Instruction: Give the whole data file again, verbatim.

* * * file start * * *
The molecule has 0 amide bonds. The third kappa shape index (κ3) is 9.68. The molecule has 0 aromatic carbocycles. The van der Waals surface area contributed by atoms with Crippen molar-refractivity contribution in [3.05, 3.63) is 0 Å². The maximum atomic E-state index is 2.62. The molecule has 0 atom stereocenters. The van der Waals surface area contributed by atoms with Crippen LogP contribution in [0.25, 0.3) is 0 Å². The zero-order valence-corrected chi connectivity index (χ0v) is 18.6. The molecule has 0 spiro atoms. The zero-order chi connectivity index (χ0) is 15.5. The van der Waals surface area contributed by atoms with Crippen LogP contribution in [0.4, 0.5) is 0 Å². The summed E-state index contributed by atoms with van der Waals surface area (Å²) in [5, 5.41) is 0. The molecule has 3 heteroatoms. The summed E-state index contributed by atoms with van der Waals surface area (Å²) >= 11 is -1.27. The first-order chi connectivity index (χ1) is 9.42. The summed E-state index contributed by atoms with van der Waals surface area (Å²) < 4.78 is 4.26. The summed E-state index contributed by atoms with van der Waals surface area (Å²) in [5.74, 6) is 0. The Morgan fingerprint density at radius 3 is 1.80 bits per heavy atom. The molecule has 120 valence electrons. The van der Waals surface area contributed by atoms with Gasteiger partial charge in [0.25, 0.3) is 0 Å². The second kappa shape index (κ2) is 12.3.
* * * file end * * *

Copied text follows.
The molecule has 0 amide bonds. The third kappa shape index (κ3) is 9.68. The molecule has 0 aromatic carbocycles. The van der Waals surface area contributed by atoms with Crippen molar-refractivity contribution in [3.05, 3.63) is 0 Å². The maximum atomic E-state index is 2.62. The molecule has 0 atom stereocenters. The van der Waals surface area contributed by atoms with Crippen LogP contribution in [0.25, 0.3) is 0 Å². The zero-order valence-corrected chi connectivity index (χ0v) is 18.6. The molecule has 0 spiro atoms. The zero-order chi connectivity index (χ0) is 15.5. The van der Waals surface area contributed by atoms with Crippen LogP contribution in [0.4, 0.5) is 0 Å². The summed E-state index contributed by atoms with van der Waals surface area (Å²) in [5, 5.41) is 0. The molecule has 3 heteroatoms. The summed E-state index contributed by atoms with van der Waals surface area (Å²) >= 11 is -1.27. The first-order chi connectivity index (χ1) is 9.42. The summed E-state index contributed by atoms with van der Waals surface area (Å²) < 4.78 is 4.26. The summed E-state index contributed by atoms with van der Waals surface area (Å²) in [5.74, 6) is 0. The Morgan fingerprint density at radius 3 is 1.80 bits per heavy atom. The molecule has 120 valence electrons. The van der Waals surface area contributed by atoms with Gasteiger partial charge in [0.25, 0.3) is 0 Å². The second kappa shape index (κ2) is 12.3.